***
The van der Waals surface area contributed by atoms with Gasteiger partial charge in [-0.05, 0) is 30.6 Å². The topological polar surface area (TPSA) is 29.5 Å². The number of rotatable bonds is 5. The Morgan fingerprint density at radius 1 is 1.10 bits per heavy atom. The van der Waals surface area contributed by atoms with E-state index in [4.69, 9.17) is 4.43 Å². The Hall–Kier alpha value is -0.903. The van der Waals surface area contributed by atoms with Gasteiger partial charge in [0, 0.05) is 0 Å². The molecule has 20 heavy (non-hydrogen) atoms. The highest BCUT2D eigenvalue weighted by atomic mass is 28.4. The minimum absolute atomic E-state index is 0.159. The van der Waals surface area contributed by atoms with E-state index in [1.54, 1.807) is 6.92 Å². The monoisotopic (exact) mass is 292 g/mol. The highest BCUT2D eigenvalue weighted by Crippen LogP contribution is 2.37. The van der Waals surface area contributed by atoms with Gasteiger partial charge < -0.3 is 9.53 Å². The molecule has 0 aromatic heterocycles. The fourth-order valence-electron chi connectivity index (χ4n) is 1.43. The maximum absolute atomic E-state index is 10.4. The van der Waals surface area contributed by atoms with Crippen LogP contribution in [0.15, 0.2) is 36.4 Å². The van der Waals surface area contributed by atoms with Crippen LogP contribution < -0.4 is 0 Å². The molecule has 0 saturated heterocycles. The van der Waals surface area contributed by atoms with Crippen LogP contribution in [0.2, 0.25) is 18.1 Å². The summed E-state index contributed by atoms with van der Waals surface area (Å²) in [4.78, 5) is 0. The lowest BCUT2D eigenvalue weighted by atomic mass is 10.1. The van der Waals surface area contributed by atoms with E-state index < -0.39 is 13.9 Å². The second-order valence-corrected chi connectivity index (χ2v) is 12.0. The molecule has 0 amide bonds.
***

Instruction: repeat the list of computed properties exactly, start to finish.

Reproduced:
The van der Waals surface area contributed by atoms with Gasteiger partial charge in [-0.05, 0) is 30.6 Å². The topological polar surface area (TPSA) is 29.5 Å². The number of rotatable bonds is 5. The Morgan fingerprint density at radius 1 is 1.10 bits per heavy atom. The van der Waals surface area contributed by atoms with E-state index in [4.69, 9.17) is 4.43 Å². The Hall–Kier alpha value is -0.903. The van der Waals surface area contributed by atoms with Gasteiger partial charge in [0, 0.05) is 0 Å². The molecule has 20 heavy (non-hydrogen) atoms. The highest BCUT2D eigenvalue weighted by atomic mass is 28.4. The minimum absolute atomic E-state index is 0.159. The van der Waals surface area contributed by atoms with E-state index in [1.54, 1.807) is 6.92 Å². The monoisotopic (exact) mass is 292 g/mol. The highest BCUT2D eigenvalue weighted by Crippen LogP contribution is 2.37. The van der Waals surface area contributed by atoms with Gasteiger partial charge < -0.3 is 9.53 Å². The molecule has 0 aromatic heterocycles. The fourth-order valence-electron chi connectivity index (χ4n) is 1.43. The maximum absolute atomic E-state index is 10.4. The van der Waals surface area contributed by atoms with Crippen LogP contribution in [0.15, 0.2) is 36.4 Å². The van der Waals surface area contributed by atoms with Crippen LogP contribution < -0.4 is 0 Å². The molecule has 0 saturated heterocycles. The van der Waals surface area contributed by atoms with Crippen LogP contribution in [0.2, 0.25) is 18.1 Å². The summed E-state index contributed by atoms with van der Waals surface area (Å²) in [4.78, 5) is 0. The lowest BCUT2D eigenvalue weighted by atomic mass is 10.1. The van der Waals surface area contributed by atoms with E-state index < -0.39 is 13.9 Å². The second-order valence-corrected chi connectivity index (χ2v) is 12.0. The molecule has 0 amide bonds.